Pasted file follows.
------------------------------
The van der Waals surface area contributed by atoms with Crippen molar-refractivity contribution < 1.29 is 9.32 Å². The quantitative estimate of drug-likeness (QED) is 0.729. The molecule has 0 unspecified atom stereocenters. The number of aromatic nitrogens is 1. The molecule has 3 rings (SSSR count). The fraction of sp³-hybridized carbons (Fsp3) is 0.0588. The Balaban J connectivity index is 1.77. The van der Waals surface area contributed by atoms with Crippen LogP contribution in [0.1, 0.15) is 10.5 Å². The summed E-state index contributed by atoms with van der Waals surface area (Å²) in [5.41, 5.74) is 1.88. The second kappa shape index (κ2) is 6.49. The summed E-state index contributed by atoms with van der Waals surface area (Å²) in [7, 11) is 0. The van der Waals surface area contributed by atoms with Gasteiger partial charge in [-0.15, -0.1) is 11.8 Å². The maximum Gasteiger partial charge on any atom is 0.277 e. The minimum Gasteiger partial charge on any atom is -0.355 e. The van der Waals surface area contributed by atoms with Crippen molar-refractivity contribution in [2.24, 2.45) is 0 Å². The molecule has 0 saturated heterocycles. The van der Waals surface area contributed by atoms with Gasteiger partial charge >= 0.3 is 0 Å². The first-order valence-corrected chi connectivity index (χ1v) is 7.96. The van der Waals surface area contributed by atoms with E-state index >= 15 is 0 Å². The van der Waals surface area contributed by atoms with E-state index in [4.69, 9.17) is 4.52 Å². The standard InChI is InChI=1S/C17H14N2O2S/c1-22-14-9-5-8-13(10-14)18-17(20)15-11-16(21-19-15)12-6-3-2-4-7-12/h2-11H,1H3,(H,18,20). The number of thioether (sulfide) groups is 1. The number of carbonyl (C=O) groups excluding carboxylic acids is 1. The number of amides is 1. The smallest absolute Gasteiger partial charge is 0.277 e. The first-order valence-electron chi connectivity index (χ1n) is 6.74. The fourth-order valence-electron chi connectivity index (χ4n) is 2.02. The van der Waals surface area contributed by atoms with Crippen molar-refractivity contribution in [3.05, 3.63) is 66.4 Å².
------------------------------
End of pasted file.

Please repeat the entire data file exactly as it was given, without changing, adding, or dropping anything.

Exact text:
The van der Waals surface area contributed by atoms with Crippen molar-refractivity contribution < 1.29 is 9.32 Å². The quantitative estimate of drug-likeness (QED) is 0.729. The molecule has 0 unspecified atom stereocenters. The number of aromatic nitrogens is 1. The molecule has 3 rings (SSSR count). The fraction of sp³-hybridized carbons (Fsp3) is 0.0588. The Balaban J connectivity index is 1.77. The van der Waals surface area contributed by atoms with Crippen LogP contribution in [0.1, 0.15) is 10.5 Å². The summed E-state index contributed by atoms with van der Waals surface area (Å²) in [5.41, 5.74) is 1.88. The second kappa shape index (κ2) is 6.49. The summed E-state index contributed by atoms with van der Waals surface area (Å²) in [7, 11) is 0. The van der Waals surface area contributed by atoms with Gasteiger partial charge in [-0.15, -0.1) is 11.8 Å². The maximum Gasteiger partial charge on any atom is 0.277 e. The minimum Gasteiger partial charge on any atom is -0.355 e. The van der Waals surface area contributed by atoms with Crippen molar-refractivity contribution in [2.24, 2.45) is 0 Å². The molecule has 0 saturated heterocycles. The van der Waals surface area contributed by atoms with Gasteiger partial charge >= 0.3 is 0 Å². The first-order valence-corrected chi connectivity index (χ1v) is 7.96. The van der Waals surface area contributed by atoms with E-state index >= 15 is 0 Å². The van der Waals surface area contributed by atoms with E-state index in [4.69, 9.17) is 4.52 Å². The standard InChI is InChI=1S/C17H14N2O2S/c1-22-14-9-5-8-13(10-14)18-17(20)15-11-16(21-19-15)12-6-3-2-4-7-12/h2-11H,1H3,(H,18,20). The number of thioether (sulfide) groups is 1. The number of carbonyl (C=O) groups excluding carboxylic acids is 1. The number of amides is 1. The smallest absolute Gasteiger partial charge is 0.277 e. The first-order valence-electron chi connectivity index (χ1n) is 6.74. The fourth-order valence-electron chi connectivity index (χ4n) is 2.02. The van der Waals surface area contributed by atoms with Crippen molar-refractivity contribution in [3.05, 3.63) is 66.4 Å².